The IoBuildDeviceIoControlRequest routine allocates and sets up an IRP for a synchronously processed device control request.
__drv_aliasesMem PIRP IoBuildDeviceIoControlRequest( ULONG IoControlCode, PDEVICE_OBJECT DeviceObject, PVOID InputBuffer, ULONG InputBufferLength, PVOID OutputBuffer, ULONG OutputBufferLength, BOOLEAN InternalDeviceIoControl, PKEVENT Event, PIO_STATUS_BLOCK IoStatusBlock );
Supplies the I/O control code (IOCTL) to be used in the request. For information about device type-specific I/O control codes, see device type-specific sections in the Windows Driver Kit (WDK).
Supplies a pointer to the DEVICE_OBJECT structure for the next-lower driver's device object, which represents the target device.
Supplies a pointer to an input buffer to be passed to the lower driver, or NULL if the request does not pass input data to lower drivers.
Supplies the length, in bytes, of the input buffer. If InputBuffer is NULL, InputBufferLength must be zero.
Supplies a pointer to an output buffer in which the lower driver is to return data, or NULL if the request does not require lower drivers to return data.
Supplies the length, in bytes, of the output buffer. If OutputBuffer is NULL, OutputBufferLength must be zero.
Supplies a pointer to a caller-allocated and initialized event object. The I/O manager sets the event to the Signaled state when a lower-level driver completes the requested operation. After calling IoCallDriver, the driver can wait for the event object. The Event parameter is optional and can be set to NULL. However, if Event is NULL, the caller must supply an IoCompletion routine for the IRP to notify the caller when the operation completes.
Specifies an I/O status block to be set when the request is completed by lower drivers.
If the operation succeeds, IoBuildDeviceIoControlRequest returns a pointer to an IRP, with the next-lower driver's I/O stack location set up from the supplied parameters. Otherwise, the routine returns NULL.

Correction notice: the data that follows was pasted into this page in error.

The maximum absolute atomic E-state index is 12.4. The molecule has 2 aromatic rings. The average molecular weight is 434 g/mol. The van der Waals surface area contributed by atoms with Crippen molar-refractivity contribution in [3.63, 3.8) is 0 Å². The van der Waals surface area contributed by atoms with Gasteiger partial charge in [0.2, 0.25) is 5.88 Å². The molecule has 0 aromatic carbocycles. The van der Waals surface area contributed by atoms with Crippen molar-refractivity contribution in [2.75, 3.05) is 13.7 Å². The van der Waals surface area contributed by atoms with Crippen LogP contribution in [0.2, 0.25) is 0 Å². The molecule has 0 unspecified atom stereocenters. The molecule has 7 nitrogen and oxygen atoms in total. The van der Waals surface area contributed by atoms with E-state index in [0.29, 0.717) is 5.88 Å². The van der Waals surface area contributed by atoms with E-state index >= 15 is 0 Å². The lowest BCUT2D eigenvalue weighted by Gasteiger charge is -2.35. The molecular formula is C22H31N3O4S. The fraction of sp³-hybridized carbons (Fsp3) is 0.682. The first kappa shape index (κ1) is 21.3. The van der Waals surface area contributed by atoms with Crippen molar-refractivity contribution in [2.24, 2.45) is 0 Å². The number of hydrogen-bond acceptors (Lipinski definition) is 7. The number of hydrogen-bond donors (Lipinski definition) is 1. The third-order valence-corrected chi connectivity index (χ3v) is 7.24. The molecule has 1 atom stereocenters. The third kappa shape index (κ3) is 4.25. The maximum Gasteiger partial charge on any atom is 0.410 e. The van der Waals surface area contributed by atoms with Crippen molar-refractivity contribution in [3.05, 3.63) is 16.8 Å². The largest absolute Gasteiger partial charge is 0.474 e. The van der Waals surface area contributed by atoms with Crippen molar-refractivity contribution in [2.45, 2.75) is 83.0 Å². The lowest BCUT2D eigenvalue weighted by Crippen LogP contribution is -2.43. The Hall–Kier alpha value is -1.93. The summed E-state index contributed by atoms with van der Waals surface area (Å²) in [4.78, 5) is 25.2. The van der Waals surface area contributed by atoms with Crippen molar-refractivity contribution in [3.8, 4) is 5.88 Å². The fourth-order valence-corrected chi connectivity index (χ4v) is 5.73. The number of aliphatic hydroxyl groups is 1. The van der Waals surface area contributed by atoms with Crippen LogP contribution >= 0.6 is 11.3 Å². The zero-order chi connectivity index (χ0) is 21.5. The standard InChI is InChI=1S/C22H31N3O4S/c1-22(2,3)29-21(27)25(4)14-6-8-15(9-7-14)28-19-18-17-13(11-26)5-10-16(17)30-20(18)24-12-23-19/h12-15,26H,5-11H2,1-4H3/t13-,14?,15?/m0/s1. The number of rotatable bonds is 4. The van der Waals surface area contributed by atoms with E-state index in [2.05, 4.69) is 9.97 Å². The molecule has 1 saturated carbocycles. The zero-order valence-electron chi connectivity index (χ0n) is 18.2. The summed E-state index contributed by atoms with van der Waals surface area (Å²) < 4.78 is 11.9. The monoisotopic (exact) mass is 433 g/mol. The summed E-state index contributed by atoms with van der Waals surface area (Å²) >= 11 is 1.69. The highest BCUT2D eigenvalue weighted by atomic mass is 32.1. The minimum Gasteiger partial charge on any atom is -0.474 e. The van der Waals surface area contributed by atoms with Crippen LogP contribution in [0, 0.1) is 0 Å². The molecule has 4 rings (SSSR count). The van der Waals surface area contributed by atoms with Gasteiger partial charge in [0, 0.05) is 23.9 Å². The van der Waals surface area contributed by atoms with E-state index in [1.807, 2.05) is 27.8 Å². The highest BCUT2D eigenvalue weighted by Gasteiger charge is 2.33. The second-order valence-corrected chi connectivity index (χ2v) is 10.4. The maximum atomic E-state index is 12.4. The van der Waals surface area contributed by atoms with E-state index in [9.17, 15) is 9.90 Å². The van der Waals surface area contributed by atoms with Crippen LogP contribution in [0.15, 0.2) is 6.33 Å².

A driver can call IoBuildDeviceIoControlRequest to set up IRPs for device control requests that it synchronously sends to lower-level drivers.
After calling IoBuildDeviceIoControlRequest to create a request, the driver must call IoCallDriver to send the request to the next-lower driver. If IoCallDriver returns STATUS_PENDING, the driver must wait for the completion of the IRP by calling KeWaitForSingleObject on the given Event. Most drivers do not need to set an IoCompletion routine for the IRP.
IRPs that are created by IoBuildDeviceIoControlRequest must be completed by a driver's call to IoCompleteRequest. A driver that calls IoBuildDeviceIoControlRequest must not call IoFreeIrp, because the I/O manager frees these synchronous IRPs after IoCompleteRequest has been called.
IoBuildDeviceIoControlRequest queues the IRPs that it creates to an IRP queue that is specific to the current thread. If the thread exits, the I/O manager cancels the IRP.
If the caller supplies an InputBuffer or OutputBuffer parameter, this parameter must point to a buffer that resides in system memory. The caller is responsible for validating any parameter values that it copies into the input buffer from a user-mode buffer. The input buffer might contain parameter values that are interpreted differently depending on whether the originator of the request is a user-mode application or a kernel-mode driver. In the IRP that IoBuildDeviceIoControlRequest returns, the RequestorMode field is always set to KernelMode. This value indicates that the request, and any information contained in the request, is from a trusted, kernel-mode component.
If the caller cannot validate parameter values that it copies from a user-mode buffer to the input buffer, or if these values must not be interpreted as coming from a kernel-mode component, the caller should set the RequestorMode field in the IRP to UserMode. This setting informs the driver that handles the I/O control request that the buffer contains untrusted, user-mode data.
The actual method by which the contents of the InputBuffer and OutputBuffer parameters are stored in the IRP depends on the TransferType value for the IOCTL. For more information about this value, see Buffer Descriptions for I/O Control Codes.
|Minimum supported client||Available starting with Windows 2000.|
|Header||wdm.h (include Wdm.h, Ntddk.h, Ntifs.h)|
|DDI compliance rules||IoAllocateIrpSignalEventInCompletion, IoAllocateIrpSignalEventInCompletion2, IoAllocateIrpSignalEventInCompletion3, IoBuildDeviceControlNoFree, IoBuildDeviceControlWait, IoBuildDeviceControlWaitTimeout, IoBuildDeviceIoControlSetEvent, IrqlIoPassive1, PowerIrpDDis, SignalEventInCompletion, HwStorPortProhibitedDDIs|
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